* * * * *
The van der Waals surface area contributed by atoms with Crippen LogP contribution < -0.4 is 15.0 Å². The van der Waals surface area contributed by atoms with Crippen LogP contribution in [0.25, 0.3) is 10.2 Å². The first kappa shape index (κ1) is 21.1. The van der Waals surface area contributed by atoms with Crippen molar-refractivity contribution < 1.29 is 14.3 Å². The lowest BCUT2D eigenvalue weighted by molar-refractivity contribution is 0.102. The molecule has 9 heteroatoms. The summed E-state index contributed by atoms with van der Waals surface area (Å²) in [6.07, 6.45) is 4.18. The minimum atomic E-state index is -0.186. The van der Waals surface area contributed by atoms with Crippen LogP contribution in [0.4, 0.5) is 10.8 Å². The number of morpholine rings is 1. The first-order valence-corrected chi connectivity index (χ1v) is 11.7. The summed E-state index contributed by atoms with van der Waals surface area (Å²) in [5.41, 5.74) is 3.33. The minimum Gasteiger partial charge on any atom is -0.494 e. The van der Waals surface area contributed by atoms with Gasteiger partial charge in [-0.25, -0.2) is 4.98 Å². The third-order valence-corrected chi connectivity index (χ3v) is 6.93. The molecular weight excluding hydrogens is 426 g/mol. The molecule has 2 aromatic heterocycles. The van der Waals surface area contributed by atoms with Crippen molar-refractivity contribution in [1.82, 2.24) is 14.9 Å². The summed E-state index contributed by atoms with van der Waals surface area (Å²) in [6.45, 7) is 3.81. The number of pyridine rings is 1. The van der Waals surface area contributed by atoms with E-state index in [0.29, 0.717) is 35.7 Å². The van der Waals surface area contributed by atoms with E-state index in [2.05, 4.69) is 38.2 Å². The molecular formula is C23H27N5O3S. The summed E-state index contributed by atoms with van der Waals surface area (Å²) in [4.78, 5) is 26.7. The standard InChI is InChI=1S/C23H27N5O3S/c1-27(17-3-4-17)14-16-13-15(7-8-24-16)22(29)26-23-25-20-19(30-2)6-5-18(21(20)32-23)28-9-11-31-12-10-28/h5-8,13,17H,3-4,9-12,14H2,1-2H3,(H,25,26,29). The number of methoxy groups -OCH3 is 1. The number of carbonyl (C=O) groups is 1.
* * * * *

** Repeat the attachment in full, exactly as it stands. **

The van der Waals surface area contributed by atoms with Crippen LogP contribution < -0.4 is 15.0 Å². The van der Waals surface area contributed by atoms with Crippen LogP contribution in [0.25, 0.3) is 10.2 Å². The first kappa shape index (κ1) is 21.1. The van der Waals surface area contributed by atoms with Crippen molar-refractivity contribution < 1.29 is 14.3 Å². The lowest BCUT2D eigenvalue weighted by molar-refractivity contribution is 0.102. The molecule has 9 heteroatoms. The summed E-state index contributed by atoms with van der Waals surface area (Å²) in [6.07, 6.45) is 4.18. The minimum atomic E-state index is -0.186. The van der Waals surface area contributed by atoms with Crippen LogP contribution in [0.4, 0.5) is 10.8 Å². The number of morpholine rings is 1. The first-order valence-corrected chi connectivity index (χ1v) is 11.7. The summed E-state index contributed by atoms with van der Waals surface area (Å²) in [5.41, 5.74) is 3.33. The minimum Gasteiger partial charge on any atom is -0.494 e. The van der Waals surface area contributed by atoms with Gasteiger partial charge in [-0.25, -0.2) is 4.98 Å². The third-order valence-corrected chi connectivity index (χ3v) is 6.93. The molecular weight excluding hydrogens is 426 g/mol. The molecule has 2 aromatic heterocycles. The van der Waals surface area contributed by atoms with Crippen molar-refractivity contribution in [1.82, 2.24) is 14.9 Å². The summed E-state index contributed by atoms with van der Waals surface area (Å²) in [6.45, 7) is 3.81. The number of pyridine rings is 1. The van der Waals surface area contributed by atoms with E-state index in [0.29, 0.717) is 35.7 Å². The van der Waals surface area contributed by atoms with E-state index in [2.05, 4.69) is 38.2 Å². The molecular formula is C23H27N5O3S. The summed E-state index contributed by atoms with van der Waals surface area (Å²) in [4.78, 5) is 26.7. The standard InChI is InChI=1S/C23H27N5O3S/c1-27(17-3-4-17)14-16-13-15(7-8-24-16)22(29)26-23-25-20-19(30-2)6-5-18(21(20)32-23)28-9-11-31-12-10-28/h5-8,13,17H,3-4,9-12,14H2,1-2H3,(H,25,26,29). The number of methoxy groups -OCH3 is 1. The number of carbonyl (C=O) groups is 1.